At the end of September, Meta changed its rules to make every influencer register as a business on Facebook before they can work with brands.
What does this mean? Smaller content creators who are not professional ‘influencers’ will be coming off the pay-to-play platforms.
When choosing an influencer for your campaign, you can select the wrong one, who pretends they love your brand when they have never tried, used or purchased anything from it, and it’s unauthentic. That’s why brands must engage with their followers to find those smaller influencers with high engagement rates and authentic content. When you find true advocates, build a relationship and reward them, the campaign income increases, but so does the revenue.
And remember, if the revenue increases, you will convince the audience to purchase your product because they trust your brand and the influencer.
But Meta is clearly up to something; apart from these new rules, they’ve also announced several changes for content creators and ad formats on Instagram and Facebook to help particular content creators and brands.
These new ad placements will take place on the Reel’s famous video format, the Instagram explore pages and the content creators’ profiles.
What are these new ad formats?
- In-profile ads on Instagram: When users scroll through a creator’s feed, relevant ads to the user will pop up. Initially, content creators cannot control which advertisers feature their viewers and followers.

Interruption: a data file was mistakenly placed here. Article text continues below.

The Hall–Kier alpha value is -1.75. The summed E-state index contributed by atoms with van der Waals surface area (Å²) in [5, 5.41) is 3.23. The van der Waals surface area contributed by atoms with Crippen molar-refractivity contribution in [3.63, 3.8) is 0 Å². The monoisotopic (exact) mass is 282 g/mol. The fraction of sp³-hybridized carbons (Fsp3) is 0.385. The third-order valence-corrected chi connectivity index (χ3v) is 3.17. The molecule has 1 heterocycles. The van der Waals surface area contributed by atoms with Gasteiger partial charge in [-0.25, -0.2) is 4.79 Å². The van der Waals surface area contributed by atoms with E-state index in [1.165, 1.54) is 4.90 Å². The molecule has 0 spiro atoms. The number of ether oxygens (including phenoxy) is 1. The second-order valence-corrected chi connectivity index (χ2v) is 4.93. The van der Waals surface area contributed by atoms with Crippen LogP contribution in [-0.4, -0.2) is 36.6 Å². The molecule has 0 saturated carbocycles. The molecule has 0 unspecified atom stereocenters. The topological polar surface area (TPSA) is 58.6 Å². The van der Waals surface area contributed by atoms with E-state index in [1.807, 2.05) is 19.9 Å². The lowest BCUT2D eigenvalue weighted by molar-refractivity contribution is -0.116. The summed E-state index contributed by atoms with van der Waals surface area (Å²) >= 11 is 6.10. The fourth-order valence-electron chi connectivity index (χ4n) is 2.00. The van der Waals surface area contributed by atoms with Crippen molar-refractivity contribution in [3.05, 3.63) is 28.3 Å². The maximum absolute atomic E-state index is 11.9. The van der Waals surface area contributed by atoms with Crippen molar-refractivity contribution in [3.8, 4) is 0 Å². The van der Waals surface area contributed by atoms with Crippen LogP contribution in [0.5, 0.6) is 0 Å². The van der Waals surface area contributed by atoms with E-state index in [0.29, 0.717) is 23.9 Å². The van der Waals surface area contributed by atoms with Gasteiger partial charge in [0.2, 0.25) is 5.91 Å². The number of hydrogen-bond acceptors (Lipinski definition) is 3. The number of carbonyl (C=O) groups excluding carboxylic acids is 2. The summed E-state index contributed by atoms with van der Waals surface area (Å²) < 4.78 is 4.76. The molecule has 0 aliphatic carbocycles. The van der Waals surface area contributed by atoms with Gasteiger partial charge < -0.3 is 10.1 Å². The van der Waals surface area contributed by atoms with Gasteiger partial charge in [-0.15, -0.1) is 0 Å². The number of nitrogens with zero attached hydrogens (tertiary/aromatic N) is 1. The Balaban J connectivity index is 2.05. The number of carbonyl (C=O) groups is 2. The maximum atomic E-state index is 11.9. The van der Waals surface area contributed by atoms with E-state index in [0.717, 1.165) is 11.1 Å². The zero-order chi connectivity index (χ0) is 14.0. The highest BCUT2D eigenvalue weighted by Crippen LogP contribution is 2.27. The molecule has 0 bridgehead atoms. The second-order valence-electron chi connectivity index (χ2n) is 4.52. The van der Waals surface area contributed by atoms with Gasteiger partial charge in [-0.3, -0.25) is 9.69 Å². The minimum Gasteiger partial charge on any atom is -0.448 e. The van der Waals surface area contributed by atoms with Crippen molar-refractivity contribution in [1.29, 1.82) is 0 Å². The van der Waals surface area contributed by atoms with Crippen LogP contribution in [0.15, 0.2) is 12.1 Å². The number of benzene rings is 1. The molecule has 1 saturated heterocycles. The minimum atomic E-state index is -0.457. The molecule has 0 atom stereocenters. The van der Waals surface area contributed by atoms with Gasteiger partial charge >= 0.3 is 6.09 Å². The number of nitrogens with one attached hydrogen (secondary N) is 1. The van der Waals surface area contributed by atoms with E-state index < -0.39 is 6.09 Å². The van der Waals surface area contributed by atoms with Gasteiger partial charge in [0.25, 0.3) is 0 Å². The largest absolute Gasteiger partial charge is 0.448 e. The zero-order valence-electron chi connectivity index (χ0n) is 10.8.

- Ad placement on the Instagram Explore page: Meta’s new plan is to expand to the Explore home page; it claims that users spend significant time on it. That is why it’s the perfect space to target the audience with targeted ads placed on the primary grid. These new ads are placed through the same auction as the other ones purchased.
- Multi-advertiser ad carousels on Instagram: After a user clicks on an ad or makes a purchase, they will see a carousel of related ads of brands and products that are similar in content. This new carousel ad format aims to capture people at the right moment when they find themselves in a shopping mindset. Right now, Meta doesn’t provide any control for advertisers to block or allow alongside other specific businesses. Still, they can rely on machine learning to prevent duplicate ads in the carousel.
- Post-loop ads on Reels: Once a user views a Reel for the first time, it finishes; it usually re-starts or steps into the next one. These promotions will be linked directly to the individual performance of the Reel. They provide a new monetization option for creators while giving brands access to popular videos.
- Ad carousels underneath Reels: While enjoying a Reel, the viewer can see a carousel of ads below the creator’s name and caption for the o video. They will be able to click through it and learn more about the product or the brand the video promotes.
- AR integrated into feed ads and stories: Meta will allow advertisers to use augmented reality in their ads. Users can pull up a 3D rending of a product in their room using the phone’s camera.
Take into account
Apart from helping users to increase monetization, Meta intends to share the revenue of the Facebook Reels whenever they carry the newly placed ads, both post-loop and carousel, defining 45% to Meta and 55% to creators. Regarding in-profile ads, Meta will experiment with different rev-share models during the launch.
Creators can use Meta’s block list on Reels to prevent certain ads from appearing in their content in both post-loop and in the carousel format that will appear underneath the video. But when it comes to the ads that will appear on the profile feeds of content creators, they will still not be able to control them; the audience will receive the ads in the same form they do on the home feed.